County free to sell defunct hospital property

Officials relieved to ‘have an option’ on former CRH building

By Mark Randall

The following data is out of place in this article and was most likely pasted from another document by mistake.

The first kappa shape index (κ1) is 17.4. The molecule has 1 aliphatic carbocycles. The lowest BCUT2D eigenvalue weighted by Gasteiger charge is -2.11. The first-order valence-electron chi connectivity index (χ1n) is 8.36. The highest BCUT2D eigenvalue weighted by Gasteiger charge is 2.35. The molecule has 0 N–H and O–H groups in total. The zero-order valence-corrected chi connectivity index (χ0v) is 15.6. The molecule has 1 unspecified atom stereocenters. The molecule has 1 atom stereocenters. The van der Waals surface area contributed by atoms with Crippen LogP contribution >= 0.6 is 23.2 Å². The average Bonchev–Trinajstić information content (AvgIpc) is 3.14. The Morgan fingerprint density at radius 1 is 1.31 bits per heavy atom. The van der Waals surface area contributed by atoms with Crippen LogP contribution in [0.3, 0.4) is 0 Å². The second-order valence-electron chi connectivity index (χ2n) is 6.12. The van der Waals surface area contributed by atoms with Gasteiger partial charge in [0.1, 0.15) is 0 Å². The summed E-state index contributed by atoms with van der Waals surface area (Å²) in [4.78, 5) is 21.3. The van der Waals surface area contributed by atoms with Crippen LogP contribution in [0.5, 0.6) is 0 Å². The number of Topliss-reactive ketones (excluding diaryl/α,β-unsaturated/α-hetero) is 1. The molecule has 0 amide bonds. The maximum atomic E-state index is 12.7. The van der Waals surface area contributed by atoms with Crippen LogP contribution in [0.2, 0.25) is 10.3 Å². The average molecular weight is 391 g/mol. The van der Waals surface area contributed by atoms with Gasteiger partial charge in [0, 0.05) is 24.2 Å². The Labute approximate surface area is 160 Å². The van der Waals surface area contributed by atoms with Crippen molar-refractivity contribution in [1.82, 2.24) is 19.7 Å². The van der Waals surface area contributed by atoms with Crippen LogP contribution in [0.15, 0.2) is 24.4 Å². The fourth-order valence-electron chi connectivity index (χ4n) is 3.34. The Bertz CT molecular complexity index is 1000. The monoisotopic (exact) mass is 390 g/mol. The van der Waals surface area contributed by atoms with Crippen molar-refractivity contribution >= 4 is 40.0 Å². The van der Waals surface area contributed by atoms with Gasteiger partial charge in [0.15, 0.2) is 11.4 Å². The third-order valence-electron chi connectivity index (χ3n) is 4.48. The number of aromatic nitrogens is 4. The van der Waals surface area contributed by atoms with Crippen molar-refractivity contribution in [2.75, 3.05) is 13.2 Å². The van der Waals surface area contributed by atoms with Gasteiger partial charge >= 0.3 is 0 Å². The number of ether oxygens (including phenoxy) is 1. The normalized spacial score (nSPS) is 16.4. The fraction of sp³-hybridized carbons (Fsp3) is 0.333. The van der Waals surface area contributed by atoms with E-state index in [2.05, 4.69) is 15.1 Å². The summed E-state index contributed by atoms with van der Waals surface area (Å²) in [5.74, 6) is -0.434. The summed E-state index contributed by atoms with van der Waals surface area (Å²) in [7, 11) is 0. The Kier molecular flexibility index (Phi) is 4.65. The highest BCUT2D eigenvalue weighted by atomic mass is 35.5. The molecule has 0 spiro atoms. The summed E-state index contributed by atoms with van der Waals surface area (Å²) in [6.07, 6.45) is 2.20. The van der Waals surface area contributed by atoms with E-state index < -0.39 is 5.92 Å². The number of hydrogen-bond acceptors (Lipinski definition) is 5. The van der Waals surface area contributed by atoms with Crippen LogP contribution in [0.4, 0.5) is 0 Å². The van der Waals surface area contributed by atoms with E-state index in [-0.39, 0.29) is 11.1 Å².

Crittenden County officials got a double dose of good news this week. They signed the development agreement with Baptist Memorial Health System to build a new hospital in the county, and learned that they can sell the former county-owned Crittenden Regional Hospital for whatever price they can get for it. County Attorney Joe Rogers told the Quorum Court that he has researched the law requiring counties to get no less than 75 percent of the appraised value in order to sell public property and found that it will not prevent the county from disposing of the building. “That doesn’t apply in the case of a hospital,” Rogers said. “There is a special section that deals with a hospital and talks about the governing body can sell it for that they feel is in the best interest of the county. We’re satisfied we can legally sell that property” That comes as a welcome relief to County Judge Woody Wheeless. The Quorum Court has given Wheeless until March 1 to find an entity willing to lease the building or else close it for good to save the county from having to continue to pay the nearly $100,000 a month to keep the utilities on. “It’s a relief to know that we have an option to sell because right now we just don’t have anybody,” Wheeless said. Wheeless has been talking to the state veterans office about possibly leasing the hospital building as a veteran’s home. He’s had no luck, however, in interesting any other health care entity in re-opening a hospital in the 50 year-old building. And now that the county has entered into an agreement with Baptist, no other hospital will be allowed to compete with Baptist in the county. A $15 million deal to re-open the hospital with Nashville-based Ameris Health System fell apart over confusion about how money from a one cent sales tax could be spent. County voters approved a measure that would generate $30 million over five years to help support a hospital at the current site. The county has already spent over $800,000 last year to keep the utilities on, insurance, and security at the hospital building. And even with scaled down security, it is still costing the county taxpayers $60,000 a month to keep the building open. Justices have agreed to let Wheeless continue talking to the VA and try to lease the building until March. After that, the building will likely be closed for good. “I’m moving on as if we will be closing the doors at the end of the month,” Wheeless said. Wheeless said he is, however, optimistic they can find a buyer for the property. The county also owns the professional building and the Schoettle Center. “I think if we put it up for sale somebody will buy it,” Wheeless said. “Same thing for the professional building. I don’t think we will have an issue trying to sell it.”

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